Not only did this helped me become a better writer and person overall, it also gave me a wonderful and supportive community to lean on.
A common cause of Imposter's Syndrome is feeling that you do not belong in a group. You feel like an outsider, a fake, an imposter.
Surrounding myself with people who inspire me and gave me a lots of positive energy helped me get rid of the anxiety and doubts I have. Through blogging, I have received all kinds of feedback, both positive and constructive. These feedbacks always remind me that there is a community I belong to who care enough to provide such helpful and kind comments to help me grow.
Ultimately, my imposter's syndrome shrinks to non-existence as I felt like I am a part of this huge warm-hearted family in Hashnode.
5. Progress Over Perfection
This may be the life-changing lesson for me after blogging at Hashnode. I've been a perfectionist my whole life.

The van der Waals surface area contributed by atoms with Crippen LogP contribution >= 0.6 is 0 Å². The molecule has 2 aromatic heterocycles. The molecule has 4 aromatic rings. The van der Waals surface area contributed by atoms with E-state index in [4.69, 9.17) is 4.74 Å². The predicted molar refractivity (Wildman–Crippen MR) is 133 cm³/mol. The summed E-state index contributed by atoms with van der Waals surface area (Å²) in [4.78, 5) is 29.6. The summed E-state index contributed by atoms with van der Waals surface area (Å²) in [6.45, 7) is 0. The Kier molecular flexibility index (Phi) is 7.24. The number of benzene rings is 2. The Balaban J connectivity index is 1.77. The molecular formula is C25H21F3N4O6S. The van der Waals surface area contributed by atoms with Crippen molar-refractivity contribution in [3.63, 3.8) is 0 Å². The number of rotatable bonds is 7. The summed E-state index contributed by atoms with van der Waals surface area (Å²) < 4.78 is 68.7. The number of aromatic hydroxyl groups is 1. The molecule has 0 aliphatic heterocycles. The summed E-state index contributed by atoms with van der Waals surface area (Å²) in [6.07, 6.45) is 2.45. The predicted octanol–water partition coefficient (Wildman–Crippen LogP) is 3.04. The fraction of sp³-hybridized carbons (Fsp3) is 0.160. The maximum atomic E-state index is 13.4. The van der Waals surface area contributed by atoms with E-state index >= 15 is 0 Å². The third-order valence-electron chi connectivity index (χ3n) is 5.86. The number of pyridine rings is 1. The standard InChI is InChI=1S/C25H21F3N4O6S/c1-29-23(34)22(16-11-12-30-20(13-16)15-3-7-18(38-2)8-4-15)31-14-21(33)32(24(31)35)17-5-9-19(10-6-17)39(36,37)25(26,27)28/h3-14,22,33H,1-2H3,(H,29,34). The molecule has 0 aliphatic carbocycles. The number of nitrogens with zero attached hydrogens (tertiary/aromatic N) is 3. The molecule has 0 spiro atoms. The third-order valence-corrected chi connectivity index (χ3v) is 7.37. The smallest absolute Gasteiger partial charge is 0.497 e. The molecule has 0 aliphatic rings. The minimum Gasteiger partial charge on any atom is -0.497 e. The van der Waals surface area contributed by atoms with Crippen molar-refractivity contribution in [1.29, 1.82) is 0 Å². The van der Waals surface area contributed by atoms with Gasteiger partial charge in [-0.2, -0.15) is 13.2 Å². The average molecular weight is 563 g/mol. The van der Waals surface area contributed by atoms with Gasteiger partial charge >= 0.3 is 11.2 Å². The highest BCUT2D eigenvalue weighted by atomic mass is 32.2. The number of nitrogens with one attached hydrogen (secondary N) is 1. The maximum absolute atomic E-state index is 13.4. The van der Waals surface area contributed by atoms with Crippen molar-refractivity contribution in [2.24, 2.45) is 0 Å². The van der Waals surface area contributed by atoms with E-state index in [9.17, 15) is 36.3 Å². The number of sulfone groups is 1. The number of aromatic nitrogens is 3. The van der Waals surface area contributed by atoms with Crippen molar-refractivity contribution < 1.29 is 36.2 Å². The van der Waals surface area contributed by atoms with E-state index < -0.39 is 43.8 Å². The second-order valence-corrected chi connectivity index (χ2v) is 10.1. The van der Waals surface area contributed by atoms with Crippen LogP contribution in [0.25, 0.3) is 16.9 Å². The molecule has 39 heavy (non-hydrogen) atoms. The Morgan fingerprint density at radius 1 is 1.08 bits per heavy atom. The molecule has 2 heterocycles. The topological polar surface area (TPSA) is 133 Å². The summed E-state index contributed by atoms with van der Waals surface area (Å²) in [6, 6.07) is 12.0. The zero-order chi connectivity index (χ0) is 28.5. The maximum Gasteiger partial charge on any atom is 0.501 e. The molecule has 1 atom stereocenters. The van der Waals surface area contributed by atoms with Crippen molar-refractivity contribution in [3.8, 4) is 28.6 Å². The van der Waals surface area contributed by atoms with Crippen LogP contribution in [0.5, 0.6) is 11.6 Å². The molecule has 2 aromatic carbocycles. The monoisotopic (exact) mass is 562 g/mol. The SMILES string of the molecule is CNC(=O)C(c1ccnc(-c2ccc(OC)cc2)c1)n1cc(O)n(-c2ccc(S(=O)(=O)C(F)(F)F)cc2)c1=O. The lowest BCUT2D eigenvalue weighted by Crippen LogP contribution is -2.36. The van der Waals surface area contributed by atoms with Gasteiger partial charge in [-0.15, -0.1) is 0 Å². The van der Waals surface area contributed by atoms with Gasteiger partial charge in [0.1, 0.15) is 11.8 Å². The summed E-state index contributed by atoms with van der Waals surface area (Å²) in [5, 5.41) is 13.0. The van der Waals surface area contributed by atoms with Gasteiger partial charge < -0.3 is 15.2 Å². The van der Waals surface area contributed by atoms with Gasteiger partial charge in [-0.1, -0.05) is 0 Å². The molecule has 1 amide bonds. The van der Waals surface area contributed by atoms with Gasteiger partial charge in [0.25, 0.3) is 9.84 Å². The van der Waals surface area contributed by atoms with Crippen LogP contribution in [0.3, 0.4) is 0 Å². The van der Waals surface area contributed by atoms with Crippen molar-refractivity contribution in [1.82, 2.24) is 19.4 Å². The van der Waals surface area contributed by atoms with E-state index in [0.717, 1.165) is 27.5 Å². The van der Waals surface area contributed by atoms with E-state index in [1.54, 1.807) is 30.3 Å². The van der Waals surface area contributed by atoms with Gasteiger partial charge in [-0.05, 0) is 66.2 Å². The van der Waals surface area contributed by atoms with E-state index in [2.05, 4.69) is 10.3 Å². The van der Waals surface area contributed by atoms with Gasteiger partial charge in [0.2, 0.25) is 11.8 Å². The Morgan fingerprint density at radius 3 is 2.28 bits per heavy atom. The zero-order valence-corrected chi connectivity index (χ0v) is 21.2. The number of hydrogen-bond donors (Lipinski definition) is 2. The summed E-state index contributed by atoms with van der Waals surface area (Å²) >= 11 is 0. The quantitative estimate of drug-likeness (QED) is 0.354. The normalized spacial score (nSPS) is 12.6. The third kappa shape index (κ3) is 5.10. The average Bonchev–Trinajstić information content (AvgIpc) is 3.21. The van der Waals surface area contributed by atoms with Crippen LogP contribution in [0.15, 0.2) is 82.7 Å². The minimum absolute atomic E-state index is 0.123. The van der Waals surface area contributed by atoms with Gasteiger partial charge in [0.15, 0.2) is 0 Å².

This gave me so much pressure on myself and I often find that I will criticize myself on the smallest mistakes or issues I found in my writing or code.
But the culture at Hashnode celebrates progress. Look at the numerous writing challenges they have or the fact that the platform itself is constantly upgrading and celebrating every new feature they shipped. Or the small wins they mention in your feed to celebrate your progress with you.
Slowly, I learned to celebrate my own progress too, big or small, and let go of the harsh critic and perfectionistic side of myself.
I admit, there are still occasional situations when my perfectionism will emerge and I can't help but to criticize at my own work. It's a long-time habit, so it will disappear slowly with conscious effort and reminders.
After 365 Days...
Hashnode is not just a blogging platform, it is a community. And interacting with people in the community has taught me some life-changing lessons to overcome imposter's syndrome.
After 365 days of blogging, I have met some amazing devs and writers such as Catalin Pit, Tapas Adhikary, Chris Bongers, Favourite Jome, Sunrit Jana, Anita Ihuman, Edidiong Asikpo, Ruth Ikegah, Megha Pathak, Mr.Unity Buddy and of course, the Hashnode team!
Just like these incredible people, I will continue to blog to my heart's content and be a better contributor, more active member in this community! Thank you so much for reading this special article and thank you to the Hashnode team for always working hard and putting their writers first. All the best, stay safe and cheers!